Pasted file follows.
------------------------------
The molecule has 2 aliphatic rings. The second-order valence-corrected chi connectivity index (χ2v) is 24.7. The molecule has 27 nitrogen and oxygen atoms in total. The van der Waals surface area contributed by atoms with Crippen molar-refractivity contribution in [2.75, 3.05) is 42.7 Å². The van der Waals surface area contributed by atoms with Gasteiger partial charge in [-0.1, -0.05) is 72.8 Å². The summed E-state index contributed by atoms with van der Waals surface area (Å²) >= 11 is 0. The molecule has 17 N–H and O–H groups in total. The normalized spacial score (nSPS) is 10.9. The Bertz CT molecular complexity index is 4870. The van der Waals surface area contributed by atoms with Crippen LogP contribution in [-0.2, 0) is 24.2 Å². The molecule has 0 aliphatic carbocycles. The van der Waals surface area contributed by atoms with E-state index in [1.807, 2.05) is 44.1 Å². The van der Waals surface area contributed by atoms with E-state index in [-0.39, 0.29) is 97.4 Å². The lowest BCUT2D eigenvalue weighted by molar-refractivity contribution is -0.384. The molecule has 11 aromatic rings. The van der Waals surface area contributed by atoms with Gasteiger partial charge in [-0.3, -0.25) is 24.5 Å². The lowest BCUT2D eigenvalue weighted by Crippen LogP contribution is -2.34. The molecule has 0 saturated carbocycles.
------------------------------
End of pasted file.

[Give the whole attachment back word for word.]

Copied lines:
The molecule has 2 aliphatic rings. The second-order valence-corrected chi connectivity index (χ2v) is 24.7. The molecule has 27 nitrogen and oxygen atoms in total. The van der Waals surface area contributed by atoms with Crippen molar-refractivity contribution in [2.75, 3.05) is 42.7 Å². The van der Waals surface area contributed by atoms with Gasteiger partial charge in [-0.1, -0.05) is 72.8 Å². The summed E-state index contributed by atoms with van der Waals surface area (Å²) >= 11 is 0. The molecule has 17 N–H and O–H groups in total. The normalized spacial score (nSPS) is 10.9. The Bertz CT molecular complexity index is 4870. The van der Waals surface area contributed by atoms with Crippen LogP contribution in [-0.2, 0) is 24.2 Å². The molecule has 0 aliphatic carbocycles. The van der Waals surface area contributed by atoms with E-state index in [1.807, 2.05) is 44.1 Å². The van der Waals surface area contributed by atoms with E-state index in [-0.39, 0.29) is 97.4 Å². The lowest BCUT2D eigenvalue weighted by molar-refractivity contribution is -0.384. The molecule has 11 aromatic rings. The van der Waals surface area contributed by atoms with Gasteiger partial charge in [-0.3, -0.25) is 24.5 Å². The lowest BCUT2D eigenvalue weighted by Crippen LogP contribution is -2.34. The molecule has 0 saturated carbocycles.